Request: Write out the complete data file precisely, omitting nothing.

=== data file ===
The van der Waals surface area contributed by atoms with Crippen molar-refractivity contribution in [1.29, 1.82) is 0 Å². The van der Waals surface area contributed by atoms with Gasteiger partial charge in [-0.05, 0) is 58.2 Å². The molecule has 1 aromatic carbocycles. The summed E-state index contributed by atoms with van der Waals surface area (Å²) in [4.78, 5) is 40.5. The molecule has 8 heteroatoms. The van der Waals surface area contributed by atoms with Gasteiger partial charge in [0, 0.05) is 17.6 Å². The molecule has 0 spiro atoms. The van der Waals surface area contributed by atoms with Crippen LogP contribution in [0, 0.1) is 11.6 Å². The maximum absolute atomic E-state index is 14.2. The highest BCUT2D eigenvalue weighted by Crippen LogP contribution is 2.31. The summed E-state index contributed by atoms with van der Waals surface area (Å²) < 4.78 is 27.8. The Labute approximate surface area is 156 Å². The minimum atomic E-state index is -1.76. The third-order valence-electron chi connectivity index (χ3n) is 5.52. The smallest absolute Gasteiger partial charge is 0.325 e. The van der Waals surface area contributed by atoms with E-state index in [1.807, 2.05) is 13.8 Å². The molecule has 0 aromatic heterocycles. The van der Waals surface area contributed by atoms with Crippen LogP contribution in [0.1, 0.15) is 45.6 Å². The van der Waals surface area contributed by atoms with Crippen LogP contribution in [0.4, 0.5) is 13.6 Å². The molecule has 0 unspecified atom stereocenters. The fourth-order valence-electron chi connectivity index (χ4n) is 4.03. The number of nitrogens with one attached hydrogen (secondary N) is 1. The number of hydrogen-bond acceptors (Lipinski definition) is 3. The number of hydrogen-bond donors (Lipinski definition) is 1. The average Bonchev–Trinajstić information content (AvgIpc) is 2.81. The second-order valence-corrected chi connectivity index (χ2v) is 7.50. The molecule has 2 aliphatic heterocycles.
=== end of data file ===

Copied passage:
The van der Waals surface area contributed by atoms with Crippen molar-refractivity contribution in [1.29, 1.82) is 0 Å². The van der Waals surface area contributed by atoms with Gasteiger partial charge in [-0.05, 0) is 58.2 Å². The molecule has 1 aromatic carbocycles. The summed E-state index contributed by atoms with van der Waals surface area (Å²) in [4.78, 5) is 40.5. The molecule has 8 heteroatoms. The van der Waals surface area contributed by atoms with Gasteiger partial charge in [0, 0.05) is 17.6 Å². The molecule has 0 spiro atoms. The van der Waals surface area contributed by atoms with Crippen LogP contribution in [0, 0.1) is 11.6 Å². The maximum absolute atomic E-state index is 14.2. The highest BCUT2D eigenvalue weighted by Crippen LogP contribution is 2.31. The summed E-state index contributed by atoms with van der Waals surface area (Å²) < 4.78 is 27.8. The Labute approximate surface area is 156 Å². The minimum atomic E-state index is -1.76. The third-order valence-electron chi connectivity index (χ3n) is 5.52. The smallest absolute Gasteiger partial charge is 0.325 e. The van der Waals surface area contributed by atoms with E-state index in [1.807, 2.05) is 13.8 Å². The molecule has 0 aromatic heterocycles. The van der Waals surface area contributed by atoms with Crippen LogP contribution in [0.1, 0.15) is 45.6 Å². The van der Waals surface area contributed by atoms with Crippen LogP contribution in [0.4, 0.5) is 13.6 Å². The molecule has 0 unspecified atom stereocenters. The fourth-order valence-electron chi connectivity index (χ4n) is 4.03. The number of nitrogens with one attached hydrogen (secondary N) is 1. The number of hydrogen-bond acceptors (Lipinski definition) is 3. The number of hydrogen-bond donors (Lipinski definition) is 1. The average Bonchev–Trinajstić information content (AvgIpc) is 2.81. The second-order valence-corrected chi connectivity index (χ2v) is 7.50. The molecule has 2 aliphatic heterocycles.